A common misconception in Western historiography of WWII is that the Red Army was Russian. The term “Russians” was interchangeable with “Soviet” during the existence of the USSR. In actual fact, Russians made up only 55-60 percent of the population of the USSR. This meant that 40-45 percent were non-Russian. These demographic figures were reflected in the ethnic makeup of the Red Army. While it is true that Russians were given preponderance in the officer corps, to call the Red Army “Russian” is simply to miss the point.

In actual fact, non-Russian nationalities served in the Red Army in great numbers. Seven million Ukrainians served in the Red Army, and made important contributions not only in battles in Ukraine but also in Russia – the surrender of General Paulus’ 6th Army at Stalingrad was accepted by a Ukrainian general. All told, some 7 million Ukrainians served in the Red Army, including over 350 Marshals and Generals.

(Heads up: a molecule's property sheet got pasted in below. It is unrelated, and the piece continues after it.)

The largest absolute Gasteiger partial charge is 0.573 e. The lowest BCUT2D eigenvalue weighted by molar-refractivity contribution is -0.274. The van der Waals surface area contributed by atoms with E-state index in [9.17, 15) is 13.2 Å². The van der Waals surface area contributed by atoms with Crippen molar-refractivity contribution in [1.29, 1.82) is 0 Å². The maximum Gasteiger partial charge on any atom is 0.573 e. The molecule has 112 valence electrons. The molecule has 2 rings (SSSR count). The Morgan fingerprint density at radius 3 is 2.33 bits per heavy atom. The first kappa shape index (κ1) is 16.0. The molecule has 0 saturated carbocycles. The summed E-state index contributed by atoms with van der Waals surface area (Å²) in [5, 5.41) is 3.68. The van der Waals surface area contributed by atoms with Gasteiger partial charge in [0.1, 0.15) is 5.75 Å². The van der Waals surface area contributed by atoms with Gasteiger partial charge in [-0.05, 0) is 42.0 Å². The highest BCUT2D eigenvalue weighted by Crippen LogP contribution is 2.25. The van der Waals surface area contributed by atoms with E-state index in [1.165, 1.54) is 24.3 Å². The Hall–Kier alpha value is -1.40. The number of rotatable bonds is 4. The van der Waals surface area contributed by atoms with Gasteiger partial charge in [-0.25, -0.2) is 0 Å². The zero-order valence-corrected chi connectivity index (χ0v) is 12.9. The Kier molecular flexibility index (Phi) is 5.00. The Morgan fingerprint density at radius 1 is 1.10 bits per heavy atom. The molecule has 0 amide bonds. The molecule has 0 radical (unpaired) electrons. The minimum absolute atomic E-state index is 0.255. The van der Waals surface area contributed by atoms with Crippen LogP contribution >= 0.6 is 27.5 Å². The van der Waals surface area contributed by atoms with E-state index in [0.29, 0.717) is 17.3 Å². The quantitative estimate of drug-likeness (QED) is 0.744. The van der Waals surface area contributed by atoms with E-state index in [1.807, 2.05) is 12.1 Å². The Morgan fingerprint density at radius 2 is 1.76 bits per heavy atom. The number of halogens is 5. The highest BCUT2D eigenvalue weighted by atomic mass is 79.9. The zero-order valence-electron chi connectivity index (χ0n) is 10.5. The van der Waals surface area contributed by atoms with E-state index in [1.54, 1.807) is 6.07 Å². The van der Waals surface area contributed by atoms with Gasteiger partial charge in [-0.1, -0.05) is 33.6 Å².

The bitter irony of the Ukrainian predicament was that Ukrainians fought on all sides of the conflict between Germany and the USSR. Often, members of the same family found themselves on opposite sides of the battlefield. Ukrainians also fought their countrymen in the struggle between the Ukrainian Insurgent Army and Soviet forces. Therefore, it is not unreasonable to view the Eastern front of WWII as, in a sense, a civil war that pitted Ukrainians against Ukrainians.